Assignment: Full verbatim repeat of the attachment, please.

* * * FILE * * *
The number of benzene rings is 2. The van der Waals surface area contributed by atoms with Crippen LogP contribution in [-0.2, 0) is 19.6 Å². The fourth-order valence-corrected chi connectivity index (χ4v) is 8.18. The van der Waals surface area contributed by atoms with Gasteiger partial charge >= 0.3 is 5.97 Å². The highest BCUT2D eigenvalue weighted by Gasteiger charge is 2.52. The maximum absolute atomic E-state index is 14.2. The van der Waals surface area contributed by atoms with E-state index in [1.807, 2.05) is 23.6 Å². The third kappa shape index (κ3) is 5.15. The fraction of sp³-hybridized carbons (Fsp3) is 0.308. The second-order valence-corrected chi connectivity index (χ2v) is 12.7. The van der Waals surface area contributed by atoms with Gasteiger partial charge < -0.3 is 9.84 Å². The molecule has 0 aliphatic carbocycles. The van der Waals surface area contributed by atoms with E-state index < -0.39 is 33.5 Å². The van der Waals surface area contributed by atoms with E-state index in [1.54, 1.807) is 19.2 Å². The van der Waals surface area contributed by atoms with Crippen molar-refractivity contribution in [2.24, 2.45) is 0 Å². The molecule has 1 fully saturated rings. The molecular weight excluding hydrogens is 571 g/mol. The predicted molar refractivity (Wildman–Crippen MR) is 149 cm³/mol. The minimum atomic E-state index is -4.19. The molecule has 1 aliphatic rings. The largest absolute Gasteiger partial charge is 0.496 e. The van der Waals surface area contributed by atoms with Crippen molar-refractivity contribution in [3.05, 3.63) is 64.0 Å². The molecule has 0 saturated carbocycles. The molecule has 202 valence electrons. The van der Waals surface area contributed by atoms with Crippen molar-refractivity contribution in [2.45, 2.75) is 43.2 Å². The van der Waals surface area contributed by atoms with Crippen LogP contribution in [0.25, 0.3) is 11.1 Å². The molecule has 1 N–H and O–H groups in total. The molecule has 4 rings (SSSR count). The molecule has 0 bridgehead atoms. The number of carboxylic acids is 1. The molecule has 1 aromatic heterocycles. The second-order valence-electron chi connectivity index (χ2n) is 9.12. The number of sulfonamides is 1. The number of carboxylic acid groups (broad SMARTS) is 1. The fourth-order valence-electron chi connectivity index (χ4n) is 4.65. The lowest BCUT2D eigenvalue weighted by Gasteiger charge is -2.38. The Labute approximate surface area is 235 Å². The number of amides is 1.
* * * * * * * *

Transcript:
The number of benzene rings is 2. The van der Waals surface area contributed by atoms with Crippen LogP contribution in [-0.2, 0) is 19.6 Å². The fourth-order valence-corrected chi connectivity index (χ4v) is 8.18. The van der Waals surface area contributed by atoms with Gasteiger partial charge >= 0.3 is 5.97 Å². The highest BCUT2D eigenvalue weighted by Gasteiger charge is 2.52. The maximum absolute atomic E-state index is 14.2. The van der Waals surface area contributed by atoms with E-state index in [1.807, 2.05) is 23.6 Å². The third kappa shape index (κ3) is 5.15. The fraction of sp³-hybridized carbons (Fsp3) is 0.308. The second-order valence-corrected chi connectivity index (χ2v) is 12.7. The van der Waals surface area contributed by atoms with Gasteiger partial charge < -0.3 is 9.84 Å². The molecule has 0 aliphatic carbocycles. The van der Waals surface area contributed by atoms with E-state index < -0.39 is 33.5 Å². The van der Waals surface area contributed by atoms with E-state index in [1.54, 1.807) is 19.2 Å². The van der Waals surface area contributed by atoms with Crippen molar-refractivity contribution in [2.24, 2.45) is 0 Å². The molecule has 1 fully saturated rings. The molecular weight excluding hydrogens is 571 g/mol. The predicted molar refractivity (Wildman–Crippen MR) is 149 cm³/mol. The minimum atomic E-state index is -4.19. The molecule has 1 aliphatic rings. The largest absolute Gasteiger partial charge is 0.496 e. The van der Waals surface area contributed by atoms with Crippen molar-refractivity contribution in [3.05, 3.63) is 64.0 Å². The molecule has 0 saturated carbocycles. The molecule has 202 valence electrons. The van der Waals surface area contributed by atoms with Crippen molar-refractivity contribution in [2.45, 2.75) is 43.2 Å². The van der Waals surface area contributed by atoms with Crippen LogP contribution in [0.25, 0.3) is 11.1 Å². The molecule has 1 N–H and O–H groups in total. The molecule has 4 rings (SSSR count). The molecule has 0 bridgehead atoms. The number of carboxylic acids is 1. The molecule has 1 aromatic heterocycles. The second-order valence-electron chi connectivity index (χ2n) is 9.12. The number of sulfonamides is 1. The number of carboxylic acid groups (broad SMARTS) is 1. The fourth-order valence-electron chi connectivity index (χ4n) is 4.65. The lowest BCUT2D eigenvalue weighted by Gasteiger charge is -2.38. The Labute approximate surface area is 235 Å². The number of amides is 1.